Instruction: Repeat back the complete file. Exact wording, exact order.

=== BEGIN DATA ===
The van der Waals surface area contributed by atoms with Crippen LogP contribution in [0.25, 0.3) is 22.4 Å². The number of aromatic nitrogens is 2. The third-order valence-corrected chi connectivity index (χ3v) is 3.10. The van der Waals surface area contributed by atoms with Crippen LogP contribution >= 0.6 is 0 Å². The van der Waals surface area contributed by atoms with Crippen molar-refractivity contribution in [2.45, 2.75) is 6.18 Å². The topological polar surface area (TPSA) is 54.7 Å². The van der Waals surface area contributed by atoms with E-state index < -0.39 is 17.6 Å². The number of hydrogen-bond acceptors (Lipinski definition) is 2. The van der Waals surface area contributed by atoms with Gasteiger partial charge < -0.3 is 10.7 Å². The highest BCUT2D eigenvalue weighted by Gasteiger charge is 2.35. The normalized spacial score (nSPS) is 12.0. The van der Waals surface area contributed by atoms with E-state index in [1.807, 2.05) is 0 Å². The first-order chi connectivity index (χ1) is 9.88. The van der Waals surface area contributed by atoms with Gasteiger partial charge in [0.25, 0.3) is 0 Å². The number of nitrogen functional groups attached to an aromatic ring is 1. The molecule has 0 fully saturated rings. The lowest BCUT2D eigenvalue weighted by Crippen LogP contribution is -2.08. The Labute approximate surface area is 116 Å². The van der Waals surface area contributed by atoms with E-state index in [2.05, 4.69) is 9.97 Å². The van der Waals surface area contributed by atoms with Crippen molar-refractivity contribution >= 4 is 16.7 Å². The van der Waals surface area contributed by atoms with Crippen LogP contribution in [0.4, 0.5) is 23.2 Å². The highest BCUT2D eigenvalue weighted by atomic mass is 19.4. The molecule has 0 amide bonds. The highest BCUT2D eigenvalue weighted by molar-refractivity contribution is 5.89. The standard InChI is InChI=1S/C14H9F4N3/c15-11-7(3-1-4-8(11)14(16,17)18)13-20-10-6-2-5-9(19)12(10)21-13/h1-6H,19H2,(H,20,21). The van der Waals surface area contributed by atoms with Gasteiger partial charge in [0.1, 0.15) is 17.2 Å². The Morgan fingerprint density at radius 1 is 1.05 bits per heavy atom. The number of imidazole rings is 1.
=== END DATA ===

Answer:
The van der Waals surface area contributed by atoms with Crippen LogP contribution in [0.25, 0.3) is 22.4 Å². The number of aromatic nitrogens is 2. The third-order valence-corrected chi connectivity index (χ3v) is 3.10. The van der Waals surface area contributed by atoms with Crippen LogP contribution >= 0.6 is 0 Å². The van der Waals surface area contributed by atoms with Crippen molar-refractivity contribution in [2.45, 2.75) is 6.18 Å². The topological polar surface area (TPSA) is 54.7 Å². The van der Waals surface area contributed by atoms with E-state index < -0.39 is 17.6 Å². The number of hydrogen-bond acceptors (Lipinski definition) is 2. The van der Waals surface area contributed by atoms with Gasteiger partial charge < -0.3 is 10.7 Å². The highest BCUT2D eigenvalue weighted by Gasteiger charge is 2.35. The normalized spacial score (nSPS) is 12.0. The van der Waals surface area contributed by atoms with E-state index in [1.807, 2.05) is 0 Å². The first-order chi connectivity index (χ1) is 9.88. The van der Waals surface area contributed by atoms with Gasteiger partial charge in [0.25, 0.3) is 0 Å². The number of nitrogen functional groups attached to an aromatic ring is 1. The molecule has 0 fully saturated rings. The lowest BCUT2D eigenvalue weighted by Crippen LogP contribution is -2.08. The Labute approximate surface area is 116 Å². The van der Waals surface area contributed by atoms with E-state index in [2.05, 4.69) is 9.97 Å². The van der Waals surface area contributed by atoms with Crippen molar-refractivity contribution >= 4 is 16.7 Å². The van der Waals surface area contributed by atoms with Crippen LogP contribution in [0.4, 0.5) is 23.2 Å². The highest BCUT2D eigenvalue weighted by atomic mass is 19.4. The molecule has 0 amide bonds. The highest BCUT2D eigenvalue weighted by molar-refractivity contribution is 5.89. The standard InChI is InChI=1S/C14H9F4N3/c15-11-7(3-1-4-8(11)14(16,17)18)13-20-10-6-2-5-9(19)12(10)21-13/h1-6H,19H2,(H,20,21). The van der Waals surface area contributed by atoms with Gasteiger partial charge in [0.1, 0.15) is 17.2 Å². The Morgan fingerprint density at radius 1 is 1.05 bits per heavy atom. The number of imidazole rings is 1.